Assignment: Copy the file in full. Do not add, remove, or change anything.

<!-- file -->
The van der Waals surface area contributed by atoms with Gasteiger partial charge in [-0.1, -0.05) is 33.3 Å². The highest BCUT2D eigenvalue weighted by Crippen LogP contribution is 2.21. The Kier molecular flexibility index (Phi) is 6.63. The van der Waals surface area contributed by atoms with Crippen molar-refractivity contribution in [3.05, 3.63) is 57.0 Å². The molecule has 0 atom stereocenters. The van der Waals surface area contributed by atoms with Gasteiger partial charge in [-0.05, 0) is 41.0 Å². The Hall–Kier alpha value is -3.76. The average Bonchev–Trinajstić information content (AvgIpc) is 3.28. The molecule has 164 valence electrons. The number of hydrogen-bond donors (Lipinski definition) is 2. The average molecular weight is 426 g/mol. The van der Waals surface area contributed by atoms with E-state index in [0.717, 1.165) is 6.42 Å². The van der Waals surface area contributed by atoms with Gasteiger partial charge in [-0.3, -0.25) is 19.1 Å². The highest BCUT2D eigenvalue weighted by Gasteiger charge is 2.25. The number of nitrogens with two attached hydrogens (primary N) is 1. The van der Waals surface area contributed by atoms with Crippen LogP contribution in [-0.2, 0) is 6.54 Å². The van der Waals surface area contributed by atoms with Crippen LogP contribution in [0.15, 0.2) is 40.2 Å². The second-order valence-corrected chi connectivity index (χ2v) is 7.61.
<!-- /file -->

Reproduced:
The van der Waals surface area contributed by atoms with Gasteiger partial charge in [-0.1, -0.05) is 33.3 Å². The highest BCUT2D eigenvalue weighted by Crippen LogP contribution is 2.21. The Kier molecular flexibility index (Phi) is 6.63. The van der Waals surface area contributed by atoms with Crippen molar-refractivity contribution in [3.05, 3.63) is 57.0 Å². The molecule has 0 atom stereocenters. The van der Waals surface area contributed by atoms with Gasteiger partial charge in [-0.05, 0) is 41.0 Å². The Hall–Kier alpha value is -3.76. The average Bonchev–Trinajstić information content (AvgIpc) is 3.28. The molecule has 164 valence electrons. The number of hydrogen-bond donors (Lipinski definition) is 2. The average molecular weight is 426 g/mol. The van der Waals surface area contributed by atoms with E-state index in [0.717, 1.165) is 6.42 Å². The van der Waals surface area contributed by atoms with Gasteiger partial charge in [-0.3, -0.25) is 19.1 Å². The highest BCUT2D eigenvalue weighted by Gasteiger charge is 2.25. The number of nitrogens with two attached hydrogens (primary N) is 1. The van der Waals surface area contributed by atoms with Crippen LogP contribution in [-0.2, 0) is 6.54 Å². The van der Waals surface area contributed by atoms with Crippen LogP contribution in [0.15, 0.2) is 40.2 Å². The second-order valence-corrected chi connectivity index (χ2v) is 7.61.